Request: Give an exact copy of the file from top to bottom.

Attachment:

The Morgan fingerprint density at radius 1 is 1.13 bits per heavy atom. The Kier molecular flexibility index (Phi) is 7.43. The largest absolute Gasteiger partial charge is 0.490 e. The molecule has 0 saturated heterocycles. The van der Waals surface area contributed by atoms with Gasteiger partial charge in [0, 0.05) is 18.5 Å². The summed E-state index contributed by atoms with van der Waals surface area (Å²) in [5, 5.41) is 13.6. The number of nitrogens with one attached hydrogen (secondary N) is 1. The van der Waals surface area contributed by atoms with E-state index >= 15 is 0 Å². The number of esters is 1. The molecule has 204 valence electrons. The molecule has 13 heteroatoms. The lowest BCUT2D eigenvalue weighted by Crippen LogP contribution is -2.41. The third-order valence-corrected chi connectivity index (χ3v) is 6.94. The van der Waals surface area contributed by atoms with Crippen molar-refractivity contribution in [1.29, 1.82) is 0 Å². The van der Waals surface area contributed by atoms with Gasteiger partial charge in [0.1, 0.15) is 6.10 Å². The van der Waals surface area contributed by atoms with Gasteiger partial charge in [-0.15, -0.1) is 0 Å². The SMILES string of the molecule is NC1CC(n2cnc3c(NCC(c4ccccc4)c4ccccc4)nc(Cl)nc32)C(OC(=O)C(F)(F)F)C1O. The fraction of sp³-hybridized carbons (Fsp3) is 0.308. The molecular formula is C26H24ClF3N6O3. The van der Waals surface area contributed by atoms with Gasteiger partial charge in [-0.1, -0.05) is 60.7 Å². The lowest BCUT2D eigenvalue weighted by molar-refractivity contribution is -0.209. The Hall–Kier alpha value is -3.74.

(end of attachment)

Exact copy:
The Morgan fingerprint density at radius 1 is 1.13 bits per heavy atom. The Kier molecular flexibility index (Phi) is 7.43. The largest absolute Gasteiger partial charge is 0.490 e. The molecule has 0 saturated heterocycles. The van der Waals surface area contributed by atoms with Gasteiger partial charge in [0, 0.05) is 18.5 Å². The summed E-state index contributed by atoms with van der Waals surface area (Å²) in [5, 5.41) is 13.6. The number of nitrogens with one attached hydrogen (secondary N) is 1. The van der Waals surface area contributed by atoms with E-state index >= 15 is 0 Å². The number of esters is 1. The molecule has 204 valence electrons. The molecule has 13 heteroatoms. The lowest BCUT2D eigenvalue weighted by Crippen LogP contribution is -2.41. The third-order valence-corrected chi connectivity index (χ3v) is 6.94. The van der Waals surface area contributed by atoms with Crippen molar-refractivity contribution in [1.29, 1.82) is 0 Å². The van der Waals surface area contributed by atoms with Gasteiger partial charge in [0.1, 0.15) is 6.10 Å². The van der Waals surface area contributed by atoms with Gasteiger partial charge in [-0.15, -0.1) is 0 Å². The SMILES string of the molecule is NC1CC(n2cnc3c(NCC(c4ccccc4)c4ccccc4)nc(Cl)nc32)C(OC(=O)C(F)(F)F)C1O. The fraction of sp³-hybridized carbons (Fsp3) is 0.308. The molecular formula is C26H24ClF3N6O3. The van der Waals surface area contributed by atoms with Gasteiger partial charge in [-0.1, -0.05) is 60.7 Å². The lowest BCUT2D eigenvalue weighted by molar-refractivity contribution is -0.209. The Hall–Kier alpha value is -3.74.